In FIGS. 1 and 3, a partially shown side elevation view and a partially shown isometric view of an ink jet printer 10 are depicted, respectively. The printer has a printer controller 12, a transport belt 14 entrained on idler roller 15 and drive roller 17 for movement in the direction of arrow 19, a plurality of ink jet printheads 16 mounted on a carriage 18 which is translatable along guide rails 20 in a direction orthogonal to the direction of the printhead carriage, as shown in FIG. 3 by arrow 23, and a pair of input feed rollers 21,22 forming a nip therebetween for registering and feeding a recording medium 24, such as a sheet of paper, on to the transport belt. The transport belt has an outer dielectric surface 26 and an inner conductive surface 27 which contacts the idler and drive rollers 15,17, as shown in FIG. 2. The printer has a first corona generating device 28, preferably a DC scorotron, for applying an electrostatic tacking charge on the dielectric surface of the transport belt, which is located at the end of the transport belt adjacent the feed rollers 21,22, and a second corona generating device 30, preferably an AC scorotron, for detacking the recording medium, which is located at the other end of the transport belt. A pair of output feed rollers 31,32 drive the recording medium from the transport belt, so that the recording medium is always in the grip of either the feed rollers or the output rollers. A biased roller 34 with a cleaning doctor blade 35 contacts the transport belt, after the recording medium is detacked from it and is in the grip of the output rollers, in order to remove any contaminating particles or debris attracted to the transport belt by the electrostatic tacking charge.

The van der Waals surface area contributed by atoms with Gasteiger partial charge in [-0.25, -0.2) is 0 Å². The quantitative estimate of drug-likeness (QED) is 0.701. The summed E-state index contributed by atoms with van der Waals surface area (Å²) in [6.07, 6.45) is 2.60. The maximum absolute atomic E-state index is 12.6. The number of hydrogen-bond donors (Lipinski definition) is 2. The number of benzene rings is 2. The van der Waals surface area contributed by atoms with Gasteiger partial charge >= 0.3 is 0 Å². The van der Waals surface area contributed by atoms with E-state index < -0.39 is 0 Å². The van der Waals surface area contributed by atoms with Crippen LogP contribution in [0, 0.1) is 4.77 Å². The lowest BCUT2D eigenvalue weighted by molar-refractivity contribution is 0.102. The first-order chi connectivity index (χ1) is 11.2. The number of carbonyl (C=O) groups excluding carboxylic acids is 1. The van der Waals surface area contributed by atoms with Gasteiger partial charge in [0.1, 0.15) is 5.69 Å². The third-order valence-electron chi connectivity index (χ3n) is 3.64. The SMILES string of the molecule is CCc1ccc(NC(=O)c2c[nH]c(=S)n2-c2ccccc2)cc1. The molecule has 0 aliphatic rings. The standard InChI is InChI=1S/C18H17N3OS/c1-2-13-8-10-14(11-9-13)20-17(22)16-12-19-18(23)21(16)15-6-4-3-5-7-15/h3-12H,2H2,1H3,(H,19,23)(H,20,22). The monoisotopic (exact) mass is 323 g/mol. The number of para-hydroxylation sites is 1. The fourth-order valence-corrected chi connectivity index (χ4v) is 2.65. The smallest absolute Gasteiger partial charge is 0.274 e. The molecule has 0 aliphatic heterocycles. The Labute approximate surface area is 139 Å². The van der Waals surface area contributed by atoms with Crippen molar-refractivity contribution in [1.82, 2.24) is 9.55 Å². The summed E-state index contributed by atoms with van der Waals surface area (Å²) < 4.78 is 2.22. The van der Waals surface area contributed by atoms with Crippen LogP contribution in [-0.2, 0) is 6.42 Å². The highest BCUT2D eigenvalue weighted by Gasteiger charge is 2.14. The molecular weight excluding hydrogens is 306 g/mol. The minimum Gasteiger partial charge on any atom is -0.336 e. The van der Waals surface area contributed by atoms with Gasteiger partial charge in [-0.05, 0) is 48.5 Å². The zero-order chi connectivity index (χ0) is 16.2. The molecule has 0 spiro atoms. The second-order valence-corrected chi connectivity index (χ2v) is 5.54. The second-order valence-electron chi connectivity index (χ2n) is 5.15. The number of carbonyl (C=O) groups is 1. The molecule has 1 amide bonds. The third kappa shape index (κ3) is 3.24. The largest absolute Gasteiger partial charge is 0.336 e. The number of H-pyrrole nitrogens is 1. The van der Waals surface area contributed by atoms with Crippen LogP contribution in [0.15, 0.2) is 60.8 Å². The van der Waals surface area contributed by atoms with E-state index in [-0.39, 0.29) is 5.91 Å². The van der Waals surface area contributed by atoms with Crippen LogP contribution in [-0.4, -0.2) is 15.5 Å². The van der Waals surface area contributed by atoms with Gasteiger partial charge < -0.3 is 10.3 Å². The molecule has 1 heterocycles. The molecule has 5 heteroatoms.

The printer controller 12 directly communicates with and controls the input feed rollers 21,22, which accepts the recording medium from the input tray (not shown) and after exiting from a pair of guides 36 which direct the recording medium to the input feed rollers, and the movement of the transport belt via a stepper motor (not shown). In the following preferred embodiment, the ink jet printheads are translatable, partial width printheads, one printhead for each of four colors, and the transport belt is held stationary by the printer controller while the printheads print a swath of an image and then is stepped a distance equal to the height of the printed swath or a portion thereof until the entire image is printed. However, other embodiments are possible, including an embodiment in which the printheads are pagewidth and fixed and the transport belt moved relative to the printheads at a constant velocity.